More foster carers are needed, particularly for teenagers, as this is often the most difficult age group to find homes for. The government is launching the recruitment campaign as part of Foster Care Fortnight, which runs until Sunday 23 May.
And 19-year-old Ceira, who was fostered at the age of 16 for six months, has described the impact that fostering can have on teenagers. She has recently accepted an offer to study for a social-work degree this September.
She said: ‘I was in full-time education. I had a part-time job and I needed stability. Having somewhere that I knew I was going to bed at night and where I knew someone was going to smile at me, when I was walking out to school in the morning, made all the difference.
‘You don’t need to be perfect. You don’t need to be a professional. You don’t need to be experienced in care either. You don’t need to live in a mansion. A two-bedroom family home, that’s a bit of a mess, is quite okay.
‘You just need to be human and you need to be caring. With these combined, you have the potential to be a foster carer. And that’s all you’ve got to do.’
As part of the new campaign, entitled Make Time for Teens, a foster carer has also shared her experience of looking after teenagers.
Mother-of-two Lauren Burnett is a recruitment officer for Fostering and Adoption Jersey and a foster carer for teenagers.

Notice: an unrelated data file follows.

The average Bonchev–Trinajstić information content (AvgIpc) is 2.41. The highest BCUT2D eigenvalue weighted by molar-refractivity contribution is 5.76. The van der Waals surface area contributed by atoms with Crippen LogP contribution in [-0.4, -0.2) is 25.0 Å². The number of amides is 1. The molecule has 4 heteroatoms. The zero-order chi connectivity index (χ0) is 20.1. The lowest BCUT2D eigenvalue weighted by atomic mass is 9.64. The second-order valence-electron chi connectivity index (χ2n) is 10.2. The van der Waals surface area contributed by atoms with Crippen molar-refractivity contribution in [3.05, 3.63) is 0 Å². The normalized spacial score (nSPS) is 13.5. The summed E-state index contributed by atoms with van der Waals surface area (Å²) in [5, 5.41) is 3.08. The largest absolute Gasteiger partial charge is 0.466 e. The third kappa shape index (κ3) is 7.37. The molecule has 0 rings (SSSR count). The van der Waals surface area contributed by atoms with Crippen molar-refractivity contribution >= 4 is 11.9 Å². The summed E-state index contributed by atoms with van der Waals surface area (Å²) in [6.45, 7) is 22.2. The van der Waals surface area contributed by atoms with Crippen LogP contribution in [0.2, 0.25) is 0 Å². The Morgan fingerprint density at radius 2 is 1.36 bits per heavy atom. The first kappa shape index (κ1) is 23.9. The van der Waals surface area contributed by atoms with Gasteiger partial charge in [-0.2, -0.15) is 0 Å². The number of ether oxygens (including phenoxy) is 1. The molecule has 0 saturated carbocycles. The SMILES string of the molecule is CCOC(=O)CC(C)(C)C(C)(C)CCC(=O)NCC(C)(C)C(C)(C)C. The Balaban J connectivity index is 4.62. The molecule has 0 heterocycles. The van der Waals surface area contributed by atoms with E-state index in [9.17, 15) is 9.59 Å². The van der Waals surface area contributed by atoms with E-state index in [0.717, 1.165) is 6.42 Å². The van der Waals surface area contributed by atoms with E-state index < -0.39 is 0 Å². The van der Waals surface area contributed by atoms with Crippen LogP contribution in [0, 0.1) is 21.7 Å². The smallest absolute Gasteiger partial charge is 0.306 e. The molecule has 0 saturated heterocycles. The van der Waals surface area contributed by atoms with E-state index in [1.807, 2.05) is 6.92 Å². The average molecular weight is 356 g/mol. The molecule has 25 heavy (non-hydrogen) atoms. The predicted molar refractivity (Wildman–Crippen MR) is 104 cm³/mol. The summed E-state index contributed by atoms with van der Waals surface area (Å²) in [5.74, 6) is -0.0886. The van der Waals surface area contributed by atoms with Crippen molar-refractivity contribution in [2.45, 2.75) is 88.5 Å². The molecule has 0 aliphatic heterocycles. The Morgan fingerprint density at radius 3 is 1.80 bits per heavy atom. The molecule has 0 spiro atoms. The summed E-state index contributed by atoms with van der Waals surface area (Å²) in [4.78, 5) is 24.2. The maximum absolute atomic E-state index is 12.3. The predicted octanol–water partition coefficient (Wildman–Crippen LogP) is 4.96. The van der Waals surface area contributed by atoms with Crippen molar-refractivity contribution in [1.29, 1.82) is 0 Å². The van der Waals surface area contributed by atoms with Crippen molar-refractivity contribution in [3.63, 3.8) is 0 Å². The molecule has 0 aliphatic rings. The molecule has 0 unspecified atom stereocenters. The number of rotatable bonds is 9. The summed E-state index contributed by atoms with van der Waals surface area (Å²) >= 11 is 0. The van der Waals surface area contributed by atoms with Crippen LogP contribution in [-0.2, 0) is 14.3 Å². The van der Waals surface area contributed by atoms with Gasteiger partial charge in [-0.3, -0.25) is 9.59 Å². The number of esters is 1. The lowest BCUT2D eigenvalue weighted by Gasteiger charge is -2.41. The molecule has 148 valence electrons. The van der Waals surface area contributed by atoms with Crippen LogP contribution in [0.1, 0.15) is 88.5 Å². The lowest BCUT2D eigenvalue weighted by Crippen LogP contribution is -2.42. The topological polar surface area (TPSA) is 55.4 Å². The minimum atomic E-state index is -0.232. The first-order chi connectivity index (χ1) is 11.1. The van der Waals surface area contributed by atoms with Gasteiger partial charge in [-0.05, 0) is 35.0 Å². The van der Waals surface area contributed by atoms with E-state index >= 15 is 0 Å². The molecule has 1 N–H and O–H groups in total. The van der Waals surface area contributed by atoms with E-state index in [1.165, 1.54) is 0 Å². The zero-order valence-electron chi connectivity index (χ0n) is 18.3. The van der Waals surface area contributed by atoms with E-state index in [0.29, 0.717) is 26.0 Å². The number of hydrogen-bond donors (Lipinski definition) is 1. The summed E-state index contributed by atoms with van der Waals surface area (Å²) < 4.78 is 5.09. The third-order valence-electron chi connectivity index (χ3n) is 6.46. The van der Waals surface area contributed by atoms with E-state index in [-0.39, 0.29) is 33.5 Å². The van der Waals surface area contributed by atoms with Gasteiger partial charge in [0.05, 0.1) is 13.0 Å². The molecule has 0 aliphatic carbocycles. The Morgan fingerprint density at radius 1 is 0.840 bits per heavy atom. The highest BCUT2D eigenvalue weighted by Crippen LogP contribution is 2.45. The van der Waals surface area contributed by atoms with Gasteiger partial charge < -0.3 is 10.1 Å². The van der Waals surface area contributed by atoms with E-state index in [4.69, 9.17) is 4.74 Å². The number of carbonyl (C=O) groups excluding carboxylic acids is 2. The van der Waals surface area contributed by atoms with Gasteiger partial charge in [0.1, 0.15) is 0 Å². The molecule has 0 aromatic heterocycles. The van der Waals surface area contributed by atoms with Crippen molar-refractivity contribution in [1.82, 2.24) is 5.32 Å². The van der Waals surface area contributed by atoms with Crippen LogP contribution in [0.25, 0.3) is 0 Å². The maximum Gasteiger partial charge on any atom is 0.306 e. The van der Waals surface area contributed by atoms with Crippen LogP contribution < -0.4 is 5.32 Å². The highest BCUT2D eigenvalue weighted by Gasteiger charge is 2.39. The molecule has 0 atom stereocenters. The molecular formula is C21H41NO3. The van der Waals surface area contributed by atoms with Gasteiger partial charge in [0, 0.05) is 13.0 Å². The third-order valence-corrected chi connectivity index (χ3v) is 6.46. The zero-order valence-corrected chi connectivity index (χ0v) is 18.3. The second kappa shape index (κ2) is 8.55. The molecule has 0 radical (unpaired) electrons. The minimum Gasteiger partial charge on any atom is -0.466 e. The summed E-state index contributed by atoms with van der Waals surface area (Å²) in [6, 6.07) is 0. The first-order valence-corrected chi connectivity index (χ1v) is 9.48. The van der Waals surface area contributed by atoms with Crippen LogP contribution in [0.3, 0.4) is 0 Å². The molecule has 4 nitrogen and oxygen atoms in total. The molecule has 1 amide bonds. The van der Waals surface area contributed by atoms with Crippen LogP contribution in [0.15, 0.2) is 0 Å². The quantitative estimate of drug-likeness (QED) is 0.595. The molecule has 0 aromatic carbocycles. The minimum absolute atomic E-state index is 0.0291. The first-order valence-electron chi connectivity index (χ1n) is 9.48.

She said: ‘Fostering a teenager can seem very daunting. But if, like me, you’ve had trouble through your own teenage years, you can use your personal experiences to help change a young person’s life.
‘Sharing my own experiences of care, my memory boxes, my not-so-glowing school reports, photos and diaries with my teenage foster daughter has really helped us to bond.
‘Teenagers, especially those who have experienced trauma, need so much love. They need to see that people get things wrong but never give up.
‘They need to see from their carers that there isn’t one way to get your
‘There are a thousand different routes. It is important to find something they are interested in and nurture, nurture, nurture.
‘I wanted to pass on all my life lessons to someone who would truly benefit. This is why I fostered.
‘I’m so proud and inspired by her journey and have learned so much from fostering a teenager too.’
Mark Owers, director of Safeguarding and Care, added that more carers were needed in order to provide family placements for young people.
He said: ‘With the right support and training, this can become the most wonderful and rewarding role for a foster carer.
‘That’s why it’s so important that our fostering service finds the right foster home for each child first time, and help to make time for teens.’
For more information go to gov.je/fosteringandadoption.